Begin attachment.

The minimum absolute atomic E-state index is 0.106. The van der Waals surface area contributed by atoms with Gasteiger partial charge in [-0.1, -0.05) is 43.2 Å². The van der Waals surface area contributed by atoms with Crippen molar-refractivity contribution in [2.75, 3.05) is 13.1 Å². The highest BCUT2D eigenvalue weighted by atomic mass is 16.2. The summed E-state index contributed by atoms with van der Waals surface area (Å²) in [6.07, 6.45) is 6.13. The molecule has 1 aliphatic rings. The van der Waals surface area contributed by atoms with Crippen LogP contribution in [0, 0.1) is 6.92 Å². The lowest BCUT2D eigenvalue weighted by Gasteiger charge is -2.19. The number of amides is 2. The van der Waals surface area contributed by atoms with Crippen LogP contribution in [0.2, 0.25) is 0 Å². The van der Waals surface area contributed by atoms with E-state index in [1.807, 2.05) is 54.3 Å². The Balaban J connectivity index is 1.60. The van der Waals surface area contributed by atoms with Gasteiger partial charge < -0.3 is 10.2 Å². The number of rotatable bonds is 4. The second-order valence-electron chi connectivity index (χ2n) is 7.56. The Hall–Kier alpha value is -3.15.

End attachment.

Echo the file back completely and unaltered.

The minimum absolute atomic E-state index is 0.106. The van der Waals surface area contributed by atoms with Gasteiger partial charge in [-0.1, -0.05) is 43.2 Å². The van der Waals surface area contributed by atoms with Crippen molar-refractivity contribution in [2.75, 3.05) is 13.1 Å². The highest BCUT2D eigenvalue weighted by atomic mass is 16.2. The summed E-state index contributed by atoms with van der Waals surface area (Å²) in [6.07, 6.45) is 6.13. The molecule has 1 aliphatic rings. The van der Waals surface area contributed by atoms with Crippen LogP contribution in [0, 0.1) is 6.92 Å². The lowest BCUT2D eigenvalue weighted by Gasteiger charge is -2.19. The number of amides is 2. The van der Waals surface area contributed by atoms with Crippen LogP contribution in [0.2, 0.25) is 0 Å². The van der Waals surface area contributed by atoms with E-state index in [1.807, 2.05) is 54.3 Å². The Balaban J connectivity index is 1.60. The van der Waals surface area contributed by atoms with Gasteiger partial charge < -0.3 is 10.2 Å². The number of rotatable bonds is 4. The second-order valence-electron chi connectivity index (χ2n) is 7.56. The Hall–Kier alpha value is -3.15.